At a meeting with Kazakh Ambassador Umirzak Uzbekov in Bishkek on 16 April, acting Kyrgyz President Bakiev said that he supports Kazakh President Nazarbaev's plan to create a union of Central Asian states, akipress.org reported. "We fully support this idea. The idea has been around for quite a while now and I think that such a union would only promote economic rapprochement, first and foremost, and of course political union," Interfax quoted Bakiev as saying. Nazarbaev proposed the idea in an address to the nation on 18 February (see "RFE/RL Newsline," 22 February 2005). DK
KYRGYZ DEMONSTRATORS PROTEST RETURN OF OUSTED PRESIDENT'S DAUGHTER
About 300 demonstrators gathered in front of Kyrgyzstan's parliament on 15 April to protest the return of Bermet Akaeva (see "RFE/RL Newsline," 15 April 2005), the daughter of former President Askar Akaev, RFE/RL's Kyrgyz Service reported. Demonstrators included members of the organizations Interbilim, KelKel, and Birge, akipress.org reported. Edil Baisalov, leader of the NGO coalition For Democracy and Civil Society, told protesters that "Bermet Akaeva's arrival means that she feels that the former regime remains strong," RFE/RL reported. Bolotbek Maripov, who lost to Akaeva in a disputed race for parliament, said that Akaeva's return showed courage. "I'm glad that there's at least one man in the Akaev family," he said. DK
TAJIK PRESIDENT ADDRESSES PARLIAMENT
President Imomali Rakhmonov addressed a joint session of Tajikistan's parliament on 16 April, RFE/RL's Tajik Service reported. He expressed concern at the recent change of government in neighboring Kyrgyzstan, saying, "Our region has never been attractive for investments, and the Kyrgyz events had a negative impact on this factor," Avesta reported. Rakhmonov hailed improved relations with Russia, citing an October 2004 agreement to set up a Russian military base in Tajikistan (see "RFE/RL Newsline," 18 October 2004) and Russian commitments to invest $2 billion in the Tajik economy over the next five years. Rakhmonov called corruption the biggest drag on the country's economy, adding, "The bureaucratic system has tightened its grip on everybody, and we should break it." Rakhmonov stressed that international organizations in Tajikistan should abide by "the strict implementation of the tasks specified in their statutes and mandates, and complete openness in their activities and conformity with local legislation," Interfax reported. DK
RUSSIAN ENERGY HEAD VISITS TAJIKISTAN
Anatolii Chubais, the head of Russia's Unified Energy Systems (EES), met with Tajik President Rakhmonov in Dushanbe on 15 April, Avesta reported. Chubais said that EES, which has undertaken to complete the construction of Tajikistan's Sangtuda-1 hydropower plant, will finish the project in April 2009. He noted that investment in the project will total $500 million. DK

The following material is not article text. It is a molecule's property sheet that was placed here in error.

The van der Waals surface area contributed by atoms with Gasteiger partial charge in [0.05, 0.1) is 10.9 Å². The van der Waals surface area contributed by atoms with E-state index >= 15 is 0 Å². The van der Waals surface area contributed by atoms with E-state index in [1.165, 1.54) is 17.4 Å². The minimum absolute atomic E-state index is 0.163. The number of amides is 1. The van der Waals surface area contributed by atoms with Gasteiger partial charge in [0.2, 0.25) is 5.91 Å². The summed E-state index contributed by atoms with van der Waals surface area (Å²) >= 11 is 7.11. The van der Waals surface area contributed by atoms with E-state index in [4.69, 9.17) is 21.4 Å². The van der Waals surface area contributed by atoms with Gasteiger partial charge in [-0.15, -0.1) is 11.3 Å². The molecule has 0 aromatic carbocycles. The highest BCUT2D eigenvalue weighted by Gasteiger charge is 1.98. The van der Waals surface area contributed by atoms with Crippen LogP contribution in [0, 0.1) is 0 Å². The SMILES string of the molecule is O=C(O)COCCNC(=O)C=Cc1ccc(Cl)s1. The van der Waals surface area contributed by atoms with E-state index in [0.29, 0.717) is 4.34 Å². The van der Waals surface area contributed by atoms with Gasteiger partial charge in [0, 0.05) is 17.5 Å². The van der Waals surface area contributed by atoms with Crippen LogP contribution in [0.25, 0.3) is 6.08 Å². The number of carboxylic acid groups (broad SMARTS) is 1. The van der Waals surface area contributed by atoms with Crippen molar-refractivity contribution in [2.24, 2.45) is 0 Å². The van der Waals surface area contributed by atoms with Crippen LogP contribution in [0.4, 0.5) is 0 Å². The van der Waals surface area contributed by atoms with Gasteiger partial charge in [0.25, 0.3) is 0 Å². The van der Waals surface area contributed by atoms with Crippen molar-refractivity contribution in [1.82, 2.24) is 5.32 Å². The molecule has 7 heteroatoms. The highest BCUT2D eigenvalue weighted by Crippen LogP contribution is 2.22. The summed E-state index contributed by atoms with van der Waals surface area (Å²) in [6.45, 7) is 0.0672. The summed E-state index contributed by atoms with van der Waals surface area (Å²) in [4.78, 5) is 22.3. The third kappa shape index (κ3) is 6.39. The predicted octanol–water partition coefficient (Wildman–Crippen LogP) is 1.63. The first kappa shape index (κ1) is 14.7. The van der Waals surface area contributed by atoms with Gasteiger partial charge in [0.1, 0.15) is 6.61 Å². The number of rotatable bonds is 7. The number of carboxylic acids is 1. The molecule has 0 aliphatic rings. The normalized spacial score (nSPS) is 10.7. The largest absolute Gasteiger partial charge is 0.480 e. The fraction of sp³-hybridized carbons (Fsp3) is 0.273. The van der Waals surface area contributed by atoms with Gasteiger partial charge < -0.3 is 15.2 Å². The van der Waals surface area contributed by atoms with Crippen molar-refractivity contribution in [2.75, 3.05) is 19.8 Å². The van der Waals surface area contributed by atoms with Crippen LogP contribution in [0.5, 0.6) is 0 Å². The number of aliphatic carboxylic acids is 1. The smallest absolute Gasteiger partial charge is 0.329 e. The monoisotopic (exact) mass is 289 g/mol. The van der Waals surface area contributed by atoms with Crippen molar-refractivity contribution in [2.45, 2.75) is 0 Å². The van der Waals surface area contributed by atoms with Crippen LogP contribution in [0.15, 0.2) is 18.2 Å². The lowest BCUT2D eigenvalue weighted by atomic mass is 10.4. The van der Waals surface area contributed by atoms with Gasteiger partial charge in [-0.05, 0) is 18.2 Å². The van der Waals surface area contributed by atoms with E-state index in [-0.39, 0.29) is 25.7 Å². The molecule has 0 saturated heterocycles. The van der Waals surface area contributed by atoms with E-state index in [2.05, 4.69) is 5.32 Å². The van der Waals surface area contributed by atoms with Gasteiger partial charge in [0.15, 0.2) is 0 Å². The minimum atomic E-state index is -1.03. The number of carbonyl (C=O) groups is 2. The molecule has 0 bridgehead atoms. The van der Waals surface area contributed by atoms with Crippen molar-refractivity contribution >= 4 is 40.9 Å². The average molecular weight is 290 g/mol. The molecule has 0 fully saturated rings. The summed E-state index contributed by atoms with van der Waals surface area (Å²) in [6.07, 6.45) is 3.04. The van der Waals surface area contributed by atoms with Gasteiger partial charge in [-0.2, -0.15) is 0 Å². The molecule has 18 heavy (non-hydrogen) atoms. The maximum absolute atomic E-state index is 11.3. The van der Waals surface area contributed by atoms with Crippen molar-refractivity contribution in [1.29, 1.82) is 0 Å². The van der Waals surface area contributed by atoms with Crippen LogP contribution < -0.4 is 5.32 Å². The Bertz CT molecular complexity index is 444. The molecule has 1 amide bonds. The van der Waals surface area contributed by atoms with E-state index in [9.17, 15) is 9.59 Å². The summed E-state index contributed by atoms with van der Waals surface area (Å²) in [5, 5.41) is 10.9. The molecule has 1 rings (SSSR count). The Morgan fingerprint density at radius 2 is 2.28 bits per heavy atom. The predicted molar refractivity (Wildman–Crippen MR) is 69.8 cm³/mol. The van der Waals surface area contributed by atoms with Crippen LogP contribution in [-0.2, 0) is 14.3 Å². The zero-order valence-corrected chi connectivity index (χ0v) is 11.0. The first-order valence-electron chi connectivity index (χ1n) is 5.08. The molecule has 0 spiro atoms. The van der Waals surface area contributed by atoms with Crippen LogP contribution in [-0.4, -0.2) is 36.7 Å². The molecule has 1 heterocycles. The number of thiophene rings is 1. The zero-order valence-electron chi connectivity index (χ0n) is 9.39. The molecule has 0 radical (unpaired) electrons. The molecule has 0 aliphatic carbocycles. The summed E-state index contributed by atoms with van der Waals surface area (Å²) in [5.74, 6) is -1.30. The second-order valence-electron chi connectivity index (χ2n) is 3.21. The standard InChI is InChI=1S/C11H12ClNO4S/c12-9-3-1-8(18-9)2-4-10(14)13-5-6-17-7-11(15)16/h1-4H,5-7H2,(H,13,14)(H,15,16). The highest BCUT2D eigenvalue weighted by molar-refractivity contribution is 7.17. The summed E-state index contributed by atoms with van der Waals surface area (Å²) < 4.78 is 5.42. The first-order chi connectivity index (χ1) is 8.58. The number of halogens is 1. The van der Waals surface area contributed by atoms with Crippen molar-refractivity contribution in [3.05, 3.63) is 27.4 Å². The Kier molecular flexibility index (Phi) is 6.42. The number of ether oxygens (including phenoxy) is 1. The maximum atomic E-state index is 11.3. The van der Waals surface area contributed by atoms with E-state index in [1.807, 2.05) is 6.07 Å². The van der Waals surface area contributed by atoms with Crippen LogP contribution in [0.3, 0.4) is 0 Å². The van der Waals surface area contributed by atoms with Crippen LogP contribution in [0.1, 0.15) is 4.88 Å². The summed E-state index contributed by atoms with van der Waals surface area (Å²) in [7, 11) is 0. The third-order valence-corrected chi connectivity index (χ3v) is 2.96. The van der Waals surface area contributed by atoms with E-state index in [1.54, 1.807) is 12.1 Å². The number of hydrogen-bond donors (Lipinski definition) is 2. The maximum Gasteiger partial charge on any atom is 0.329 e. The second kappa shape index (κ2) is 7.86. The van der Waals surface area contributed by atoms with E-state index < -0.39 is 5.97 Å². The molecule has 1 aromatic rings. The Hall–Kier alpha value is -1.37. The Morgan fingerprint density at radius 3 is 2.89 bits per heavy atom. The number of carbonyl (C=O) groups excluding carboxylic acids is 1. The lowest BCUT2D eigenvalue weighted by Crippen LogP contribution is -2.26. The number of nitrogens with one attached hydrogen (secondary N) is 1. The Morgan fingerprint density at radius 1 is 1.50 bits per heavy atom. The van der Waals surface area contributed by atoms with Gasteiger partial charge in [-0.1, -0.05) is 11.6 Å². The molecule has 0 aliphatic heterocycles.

U.S. GENERAL VISITS TAJIKISTAN
Lieutenant General David Barno, commander of the U.S.-led coalition in Afghanistan, met with Tajik President Rakhmonov in Dushanbe on 15 April for talks that focused on Afghan-Tajik security issues, Avesta reported. Barno told journalists, "We are aware of the achievements that Tajik border guards have made in combating drug trafficking and ensuring security on the [Tajik-Afghan] border." Barno said that his talks with Rakhmonov touched on the issue of ensuring security through joint efforts along the Tajik-Afghan border. Noting that Afghan armed forces now number 22,000, Barno commented, "The reduction in the number of coalition forces [in Afghanistan] depends on how strong the Afghan National Army becomes." DK
RUSSIA, TURKMENISTAN REACH ACCORD ON GAS SHIPMENTS
Aleksei Miller, the head of Russian gas monopoly Gazprom, reached an agreement with Turkmen President Saparmurat Niyazov in Ashgabat on 15 April for Turkmenistan to resume gas shipments to Russia, ITAR-TASS reported. "We have agreed to pay for all Turkmen gas with hard currency and to drop barter schemes, but to leave the gas price unchanged," the news agency quoted Miller as saying. Turkmenistan had cut off gas shipments to Russia earlier this year in an attempt to raise the price from $44 per 1,000 cubic meters, paid then half in cash and half in kind (see "RFE/RL Newsline," 11 February 2005). Under the new agreement, Russia will continue to pay $44 per 1,000 cubic meters, but make all payments in cash. Under the terms of a contract signed in 2003, Turkmenistan is to deliver 6 billion-7 billion cubic meters of gas to Russia in 2005, turkmenistan.ru reported. DK
UZBEK INTERIOR MINISTRY DENIES REPORTS OF MEASURES AGAINST JOURNALISTS
Deputy Interior Minister Alisher Sharafuddinov met with a group of journalists in Tashkent on 15 April, assuring them that the Interior Ministry has no plans to target them with repressive measures, RFE/RL's Uzbek Service reported. The meeting came about after a group of journalists, several of them from the London-based Institute for War and Peace Reporting, sent an open letter asking the Interior Ministry to confirm or deny internet reports of a coming crackdown. DK
BELARUSIAN SUPREME COURT ORDERS CLOSURE OF INDEPENDENT POLLSTER